Clare Sambrook’s take on the Amnesty report is available here
While Amnesty’s briefing paper can be accessed here
Disturbing news from Australia reveals that Julia Gillard, the Welsh born Australian Prime Minister, intends to send hundreds of asylum seekers, including many unaccompanied children, to a Tenko-style detention centre in Malaysia complete with watch towers, punishment cages and razor wire.
According to Australia’s Green Left magazine, UN human rights commissioner Navi Pillay has denounced the Malaysia deal and called Australia’s policy of mandatory detention of asylum seekers “a practice that can, and has, led to suicides”.
The Malaysian government has also been accused of using the brutal punishment of the rattan cane on thousands of foreign detainees in recent years. In 2002 the Malaysian government declared ‘illegal’ immigration to be a criminal offence, which means the cane can be used on ‘illegal’ refugees and migrants many of whom are fleeing human rights abuses or war in Somalia, Afghanistan, Iraq and Burma.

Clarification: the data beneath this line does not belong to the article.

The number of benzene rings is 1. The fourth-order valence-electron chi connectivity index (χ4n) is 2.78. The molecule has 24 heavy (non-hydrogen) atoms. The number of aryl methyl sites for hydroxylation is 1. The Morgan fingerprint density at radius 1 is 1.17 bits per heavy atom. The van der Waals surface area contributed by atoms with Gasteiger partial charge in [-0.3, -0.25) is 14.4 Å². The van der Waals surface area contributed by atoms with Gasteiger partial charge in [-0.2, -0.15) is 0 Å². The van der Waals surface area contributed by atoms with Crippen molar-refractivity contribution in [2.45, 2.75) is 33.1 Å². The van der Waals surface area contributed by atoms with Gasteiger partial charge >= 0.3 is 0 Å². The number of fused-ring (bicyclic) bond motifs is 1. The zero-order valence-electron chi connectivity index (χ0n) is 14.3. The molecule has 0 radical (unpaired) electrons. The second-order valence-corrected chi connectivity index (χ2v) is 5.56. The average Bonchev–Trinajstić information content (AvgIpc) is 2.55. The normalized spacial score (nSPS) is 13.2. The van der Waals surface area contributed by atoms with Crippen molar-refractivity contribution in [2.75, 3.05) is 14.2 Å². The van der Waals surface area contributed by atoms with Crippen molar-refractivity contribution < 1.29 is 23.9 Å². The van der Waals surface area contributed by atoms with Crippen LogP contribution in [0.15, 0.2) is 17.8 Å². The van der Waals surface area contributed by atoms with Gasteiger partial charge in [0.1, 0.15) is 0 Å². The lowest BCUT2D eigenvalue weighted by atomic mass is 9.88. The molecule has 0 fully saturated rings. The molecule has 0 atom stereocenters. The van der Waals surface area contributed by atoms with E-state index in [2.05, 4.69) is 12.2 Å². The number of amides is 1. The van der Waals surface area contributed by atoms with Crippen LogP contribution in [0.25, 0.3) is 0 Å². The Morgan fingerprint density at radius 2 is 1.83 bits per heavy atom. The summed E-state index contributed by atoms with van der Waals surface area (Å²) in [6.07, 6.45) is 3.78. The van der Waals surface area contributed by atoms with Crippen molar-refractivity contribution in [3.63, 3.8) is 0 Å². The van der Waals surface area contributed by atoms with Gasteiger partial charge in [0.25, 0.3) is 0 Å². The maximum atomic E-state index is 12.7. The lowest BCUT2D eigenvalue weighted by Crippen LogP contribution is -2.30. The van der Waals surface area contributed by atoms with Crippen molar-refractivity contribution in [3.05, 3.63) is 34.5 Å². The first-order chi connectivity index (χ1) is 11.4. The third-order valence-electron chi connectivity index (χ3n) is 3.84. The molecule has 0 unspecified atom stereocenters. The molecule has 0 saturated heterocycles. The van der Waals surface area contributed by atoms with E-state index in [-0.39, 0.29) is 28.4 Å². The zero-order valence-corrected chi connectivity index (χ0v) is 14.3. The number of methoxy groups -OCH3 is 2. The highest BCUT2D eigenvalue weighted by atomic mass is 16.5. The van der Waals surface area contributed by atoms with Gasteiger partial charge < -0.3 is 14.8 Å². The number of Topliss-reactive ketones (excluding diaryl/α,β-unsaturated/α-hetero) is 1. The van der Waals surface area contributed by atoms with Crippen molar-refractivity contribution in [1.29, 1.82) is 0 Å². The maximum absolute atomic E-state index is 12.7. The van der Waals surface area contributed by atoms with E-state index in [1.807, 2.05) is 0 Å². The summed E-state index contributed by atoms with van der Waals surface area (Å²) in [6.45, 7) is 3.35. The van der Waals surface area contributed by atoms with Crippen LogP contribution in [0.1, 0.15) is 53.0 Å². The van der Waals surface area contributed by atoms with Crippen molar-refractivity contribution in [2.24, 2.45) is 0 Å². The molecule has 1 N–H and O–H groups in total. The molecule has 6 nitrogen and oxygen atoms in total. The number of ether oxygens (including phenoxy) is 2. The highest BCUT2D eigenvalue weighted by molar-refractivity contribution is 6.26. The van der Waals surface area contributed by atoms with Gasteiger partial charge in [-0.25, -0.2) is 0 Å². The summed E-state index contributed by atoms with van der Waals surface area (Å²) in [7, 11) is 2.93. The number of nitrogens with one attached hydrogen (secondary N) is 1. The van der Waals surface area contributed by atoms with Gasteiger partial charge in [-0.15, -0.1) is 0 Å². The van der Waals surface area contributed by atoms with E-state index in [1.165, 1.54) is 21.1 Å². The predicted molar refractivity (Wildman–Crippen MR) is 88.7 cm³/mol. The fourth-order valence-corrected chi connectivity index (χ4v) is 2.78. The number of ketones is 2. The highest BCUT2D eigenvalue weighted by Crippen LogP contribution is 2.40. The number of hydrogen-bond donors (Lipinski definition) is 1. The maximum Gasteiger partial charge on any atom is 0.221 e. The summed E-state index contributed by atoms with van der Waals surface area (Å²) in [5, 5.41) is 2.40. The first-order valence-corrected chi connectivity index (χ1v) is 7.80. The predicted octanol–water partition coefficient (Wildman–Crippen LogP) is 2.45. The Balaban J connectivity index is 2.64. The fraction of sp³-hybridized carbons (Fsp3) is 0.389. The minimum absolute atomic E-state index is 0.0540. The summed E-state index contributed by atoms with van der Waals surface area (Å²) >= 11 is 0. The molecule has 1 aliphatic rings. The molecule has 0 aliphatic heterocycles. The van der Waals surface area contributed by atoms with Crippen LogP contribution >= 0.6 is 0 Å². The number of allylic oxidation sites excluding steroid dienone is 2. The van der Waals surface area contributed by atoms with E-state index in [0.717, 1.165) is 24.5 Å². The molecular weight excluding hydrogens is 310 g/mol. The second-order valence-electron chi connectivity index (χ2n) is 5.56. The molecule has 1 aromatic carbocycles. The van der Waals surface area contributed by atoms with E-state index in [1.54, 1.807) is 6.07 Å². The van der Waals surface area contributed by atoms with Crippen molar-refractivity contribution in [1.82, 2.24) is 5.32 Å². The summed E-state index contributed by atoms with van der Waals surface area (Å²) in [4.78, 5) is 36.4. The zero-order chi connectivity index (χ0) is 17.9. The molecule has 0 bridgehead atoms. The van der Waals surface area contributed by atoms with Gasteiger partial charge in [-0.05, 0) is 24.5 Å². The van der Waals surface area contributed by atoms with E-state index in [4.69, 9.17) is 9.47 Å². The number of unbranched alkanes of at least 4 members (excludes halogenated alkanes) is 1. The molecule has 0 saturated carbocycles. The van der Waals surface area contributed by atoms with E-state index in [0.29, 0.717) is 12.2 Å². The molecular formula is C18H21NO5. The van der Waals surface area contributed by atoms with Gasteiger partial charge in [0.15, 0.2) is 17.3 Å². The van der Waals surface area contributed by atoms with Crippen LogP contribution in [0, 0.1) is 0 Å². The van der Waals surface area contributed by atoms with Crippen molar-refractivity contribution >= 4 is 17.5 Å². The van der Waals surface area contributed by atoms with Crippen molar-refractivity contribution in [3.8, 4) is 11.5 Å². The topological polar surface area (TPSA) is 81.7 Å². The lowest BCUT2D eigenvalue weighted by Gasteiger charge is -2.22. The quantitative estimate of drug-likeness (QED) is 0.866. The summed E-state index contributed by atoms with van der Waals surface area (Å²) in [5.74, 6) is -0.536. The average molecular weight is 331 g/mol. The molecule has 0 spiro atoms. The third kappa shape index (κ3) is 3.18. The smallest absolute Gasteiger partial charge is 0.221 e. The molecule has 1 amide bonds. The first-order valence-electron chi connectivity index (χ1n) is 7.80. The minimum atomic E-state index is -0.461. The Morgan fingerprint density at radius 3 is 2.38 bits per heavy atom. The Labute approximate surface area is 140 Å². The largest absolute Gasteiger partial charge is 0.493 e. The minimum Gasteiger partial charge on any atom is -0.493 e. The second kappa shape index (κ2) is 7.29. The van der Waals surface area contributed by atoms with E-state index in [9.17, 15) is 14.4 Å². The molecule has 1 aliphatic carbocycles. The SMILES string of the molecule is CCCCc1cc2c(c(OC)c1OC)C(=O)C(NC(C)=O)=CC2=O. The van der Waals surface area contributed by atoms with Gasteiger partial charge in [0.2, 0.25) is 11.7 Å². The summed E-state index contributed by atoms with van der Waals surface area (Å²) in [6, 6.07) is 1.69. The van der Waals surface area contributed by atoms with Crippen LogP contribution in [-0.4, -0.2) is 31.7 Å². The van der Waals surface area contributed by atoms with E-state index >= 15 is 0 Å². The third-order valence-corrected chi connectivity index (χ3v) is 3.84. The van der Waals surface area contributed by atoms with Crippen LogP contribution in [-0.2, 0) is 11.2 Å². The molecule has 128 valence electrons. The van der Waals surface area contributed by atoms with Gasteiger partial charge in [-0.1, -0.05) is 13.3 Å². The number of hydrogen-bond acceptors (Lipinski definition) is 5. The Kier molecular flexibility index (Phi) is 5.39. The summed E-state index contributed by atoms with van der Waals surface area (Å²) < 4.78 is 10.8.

The so-called “Malaysia solution” in which it is proposed to swap 4,000 ‘genuine’ refugees held in Malaysia for 800 asylum seekers who have sought refuge on the Australian territory of Christmas Island is an attempt to frustrate the use of the Indian Ocean as a stepping stone to the Australian mainland. By forcibly removing vulnerable women and children to Malaysia the Australian government plans to deter would be refugees from making the perilous sea crossing from Indonesia.
Commissioner Pillay has warned that Australia is in breach of international law for its use of arbitrary detention with respect to asylum seekers, including many hundreds of children who continue to be detained for several months. Commissioner said that